After students heard the story, they had an opportunity to create an illustration of the rock cycle. Miss Rachel led them through a guided drawing.

They began with a line.

rock cycle

Followed by a volcano.

rock cycle

Next they erased the left part of the line and replaced it with a wavy ocean line.

rock cycle

They followed that with a “lava ball”…

rock cycle

…that grew into a lava chute.

rock cycle

They erased the top of the volcano to allow the lava to exit the earth, and had some fun drawing globs of lava “splashing out and spilling over the side”.

rock cycle

Next came creative layers that represented millions of years of creation.

rock cycle

The final steps were to go over their pencil lines in marker…

rock cycle

rock cycle

…and fill in their drawings with watercolors.

rock cycle

Our first graders now can tell you all about the rock cycle, starting with a tiny little rock on the side of a mountain.

rock cycle

Words Have Power Summer Camp at Rainbow publishes book!

Words Have Power Summer Camp at Rainbow publishes book!

Words Have Power Summer Camp

In summer 2019, Rainbow Community School had the Words Have Power summer camp. April Fox taught this camp with such incredible results! This camp was for ages 10-13, with a total of 10 students attending for the week. The students who participated published an anthology of their work. April, their teacher, compiled all their writings and it’s now available on Amazon.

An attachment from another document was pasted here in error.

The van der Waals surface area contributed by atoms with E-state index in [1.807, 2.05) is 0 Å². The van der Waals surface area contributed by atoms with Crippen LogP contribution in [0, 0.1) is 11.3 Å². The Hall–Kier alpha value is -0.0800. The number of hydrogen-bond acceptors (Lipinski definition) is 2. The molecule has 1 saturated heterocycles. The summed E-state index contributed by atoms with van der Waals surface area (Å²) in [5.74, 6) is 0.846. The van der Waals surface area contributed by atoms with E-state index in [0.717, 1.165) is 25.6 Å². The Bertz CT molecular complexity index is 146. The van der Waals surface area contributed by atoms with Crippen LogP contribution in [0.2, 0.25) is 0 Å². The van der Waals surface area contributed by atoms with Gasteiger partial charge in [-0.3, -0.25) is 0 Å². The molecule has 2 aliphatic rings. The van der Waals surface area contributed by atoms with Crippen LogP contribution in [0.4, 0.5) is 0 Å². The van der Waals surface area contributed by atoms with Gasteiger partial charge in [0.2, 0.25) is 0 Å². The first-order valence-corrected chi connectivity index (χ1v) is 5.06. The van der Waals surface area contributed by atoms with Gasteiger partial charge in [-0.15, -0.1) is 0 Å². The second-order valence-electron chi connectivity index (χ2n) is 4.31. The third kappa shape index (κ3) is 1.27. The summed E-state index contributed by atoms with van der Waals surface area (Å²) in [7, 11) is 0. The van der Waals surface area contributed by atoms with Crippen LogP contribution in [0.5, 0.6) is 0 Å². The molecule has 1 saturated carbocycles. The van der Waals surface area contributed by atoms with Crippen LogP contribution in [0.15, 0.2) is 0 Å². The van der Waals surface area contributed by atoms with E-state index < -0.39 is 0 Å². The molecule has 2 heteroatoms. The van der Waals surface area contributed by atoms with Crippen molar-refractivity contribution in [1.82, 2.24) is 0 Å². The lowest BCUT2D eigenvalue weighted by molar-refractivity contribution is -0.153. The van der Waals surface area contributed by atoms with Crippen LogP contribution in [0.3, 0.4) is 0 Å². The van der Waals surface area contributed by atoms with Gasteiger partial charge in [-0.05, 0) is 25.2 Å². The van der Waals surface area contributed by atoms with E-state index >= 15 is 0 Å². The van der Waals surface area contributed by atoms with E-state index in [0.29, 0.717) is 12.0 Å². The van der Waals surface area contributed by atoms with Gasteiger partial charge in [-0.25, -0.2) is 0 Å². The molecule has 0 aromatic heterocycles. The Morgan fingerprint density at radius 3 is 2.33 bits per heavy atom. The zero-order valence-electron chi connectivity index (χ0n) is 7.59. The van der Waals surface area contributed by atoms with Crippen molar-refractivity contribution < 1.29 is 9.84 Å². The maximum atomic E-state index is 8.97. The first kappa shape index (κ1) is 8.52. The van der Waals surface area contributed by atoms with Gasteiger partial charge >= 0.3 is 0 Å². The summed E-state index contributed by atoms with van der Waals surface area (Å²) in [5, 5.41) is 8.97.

summer camp

Anthology cover. We have a copy in the Main Office!

We interviewed April who told us the whole idea of the camp was to allow kids to explore writing “without all the rules.” She showed her students that there’s “school writing” and there’s also “fun writing.” April wanted her students to know that there is a world of writing outside of grammar, spelling and following conventional rules.

This was a camp that gave students a chance to explore writing in a creative way – possibly in ways they had never done before. They used words for nothing but the “pure expression of what was in their heads,” which allowed them to truly connect with the idea of writing on a different level.

summer camp

Each morning, April would put up quotes from different writers or inspirational figures that had something to do with writing or succeeding. Students would pick their favorite quote and write in their journals, reflecting about how they felt, or scribbled other musings related to the quote they chose. These quotes came from different artists and writers, such as Maya Angelou, Tupac, Elvis Costello and many others.

How the anthology came about